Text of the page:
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Daily Science Fiction :: Off The Map by Liz A. Vogel
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art by Seth Alan Bareiss

Off The Map

Liz A. Vogel writes everything from high fantasy to low espionage, with quite a bit of science fiction in between. "Off the Map" is her first published story.
The car idled in the driveway. On the dashboard, the navbox waited patiently, its screen lit with a list of common destinations. There was a keypad for typing in a whole address, but it was easier just to narrow down from the pre-set options.
Oren tapped the navbox. "Evantown," it said in its computerized voice, precisely calculated to provide maximum reassurance and instill a calm and focused attitude in the driver. "Sunset Grove," it added in response to his next selections, and then "Four one nine." Oren selected Guide Me, and when the navbox told him, "Turn left," he did.
In the passenger seat, Tera frowned. "It's taking us up Darrin," she complained. "The traffic's always terrible on Darrin."
"So, request a reroute," Oren shrugged.
Tera poked at the navbox. "Turn right in two miles," it said in response. Oren did.
The new route was little better, with red ranks of taillights from the backed-up cars. Tera tapped at the navbox again. "Maybe I can get it to take us up Causewell?"
"Warning: Causewell Avenue under construction," said the navbox, still calm and reassuring.
Tera said a rude word, and followed it with, "We're going to be late."
"Can't be helped," said Oren, in a tone much like the navbox's.
They inched along. "Hey, what about that?" asked Tera, pointing at a small side street.
"What about it?"
"Why don't we try that way?"
"It's not on the navbox."
"So? It's going the right way."
"How do you know? It's not on the navbox."
"I've heard," Tera said, her voice conspiratorially low, "that all the best routes aren't on the navboxes."
"Oh, come on," Oren scoffed. "Everything's on the navboxes."
"That isn't."
"Well, then it must not go anywhere," he said firmly. "Or not anywhere anybody wants to go, anyway."
"I want to go there," Tera insisted.
"You do not. You don't even know what's down there."
"So, let's find out."
"What?"
"Try it. I dare you."
"You're going to get us lost."
"How can we get lost with a navbox?" Oren glanced aside to see if she was making fun of him, but she seemed entirely serious.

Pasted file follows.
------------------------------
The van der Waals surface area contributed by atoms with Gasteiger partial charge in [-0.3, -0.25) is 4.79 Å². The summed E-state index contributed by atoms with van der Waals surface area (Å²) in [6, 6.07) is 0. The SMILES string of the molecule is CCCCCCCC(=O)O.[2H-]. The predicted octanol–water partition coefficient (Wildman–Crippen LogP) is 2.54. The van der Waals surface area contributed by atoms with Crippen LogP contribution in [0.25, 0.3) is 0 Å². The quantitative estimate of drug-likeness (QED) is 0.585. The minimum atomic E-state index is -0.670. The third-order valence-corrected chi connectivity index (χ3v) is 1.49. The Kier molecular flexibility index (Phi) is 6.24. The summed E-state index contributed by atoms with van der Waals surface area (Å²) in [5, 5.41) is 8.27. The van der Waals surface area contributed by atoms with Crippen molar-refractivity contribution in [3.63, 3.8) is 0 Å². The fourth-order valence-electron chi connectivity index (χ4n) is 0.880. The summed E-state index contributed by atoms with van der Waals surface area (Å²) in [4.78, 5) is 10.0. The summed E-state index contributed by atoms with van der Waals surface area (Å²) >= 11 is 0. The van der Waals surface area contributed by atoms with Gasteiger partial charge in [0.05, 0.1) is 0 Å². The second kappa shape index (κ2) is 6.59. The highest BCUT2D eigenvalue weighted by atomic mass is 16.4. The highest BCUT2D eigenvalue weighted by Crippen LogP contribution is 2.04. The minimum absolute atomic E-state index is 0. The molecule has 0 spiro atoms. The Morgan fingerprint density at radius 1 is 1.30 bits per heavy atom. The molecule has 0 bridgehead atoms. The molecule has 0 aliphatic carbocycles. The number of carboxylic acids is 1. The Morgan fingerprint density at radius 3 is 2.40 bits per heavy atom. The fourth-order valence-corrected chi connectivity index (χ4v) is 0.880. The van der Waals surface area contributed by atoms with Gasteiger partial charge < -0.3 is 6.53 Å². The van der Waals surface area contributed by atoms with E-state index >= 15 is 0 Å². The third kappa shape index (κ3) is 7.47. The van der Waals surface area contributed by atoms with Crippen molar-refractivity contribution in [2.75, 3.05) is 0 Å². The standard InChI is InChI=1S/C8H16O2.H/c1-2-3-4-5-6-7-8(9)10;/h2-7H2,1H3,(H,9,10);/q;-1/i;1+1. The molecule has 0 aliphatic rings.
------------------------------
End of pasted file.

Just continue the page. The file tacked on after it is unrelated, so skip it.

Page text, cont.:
"Well...." The car ahead of them honked at the car ahead of it; neither moved. "Okay." Oren turned onto the little side street.
"Warning: Diverging from route," said the navbox.
"Yes, we know," Tera told it. In light of her sarcasm, Oren resisted looking at the screen; it would only be showing him the red arrows of a U-turn anyway.
The street seemed fine; there weren't many potholes, and there was no other traffic at all. Tall brick buildings lined it close on both sides. The first few had signs, names and slogans for businesses long gone; as they went along, the signs became fewer and the buildings were simply blank brick walls. Doors came farther and farther apart, and the few windows were long since covered over. There were no people that they could see.
The navbox hadn't spoken since they'd turned, but surely it would have picked up their location and calculated a new route by now. "What does the navbox say to do next?" Oren asked nervously.
Tera tapped it, then pulled it loose from the dashboard with a Velcro rrrip! and shook it. "It doesn't," she said in a very small voice.
"What?"
"It doesn't say where to go," she quavered.
"It's just recalculating. Give it a minute."
"No, it's not," Tera said, and turned it toward him. The screen was a blank grey square.
"That's impossible," Oren protested, looking from the navbox to the road and back with wide eyes.
The brick faces of the buildings seemed blurred now, the corners of the bricks smudged and indistinct. The road was smoother, without the bump and jostle of potholes and patches, without the rumbling personality of pavement. Up ahead, the view eluded the eye, faded and undefined.
"Maybe we should turn around." Oren was slowing down, leaning forward in his seat as though that would let him see better. As though there were anything to see.
"There's nowhere to pull in, though," Tera pointed out, and she was right. The street had become a featureless smear, the buildings subsumed by an emptiness that loomed like walls that weren't there. It was almost uniformly grey, as grey as the navbox's blank screen. The view ahead was no better.
"Maybe if you turn it off and back on," Oren said desperately, nodding at the navbox. Around them, even the emptiness had faded away. There was only grey, ahead, beside, and behind. There was nothing stopping them from turning around now, but there was nowhere to turn around to.
Tera hunted for the navbox's power button for a minute, then resolutely pressed it.
The greyness was unrelieved and undisturbed. No road, no buildings, no sky. No cars disturbed the nothingness, and in the lost places where the navboxes showed no roads, there was no one there to care.
The End
This story was first published on Monday, June 2nd, 2014


This story started in response to an article about how businesses that aren't on the most-recommended routes have seen a decrease in trade since GPS navigation has become so popular. Add in the philosophical concept that perception determines reality, and this story is one possible outcome.

- Liz A. Vogel

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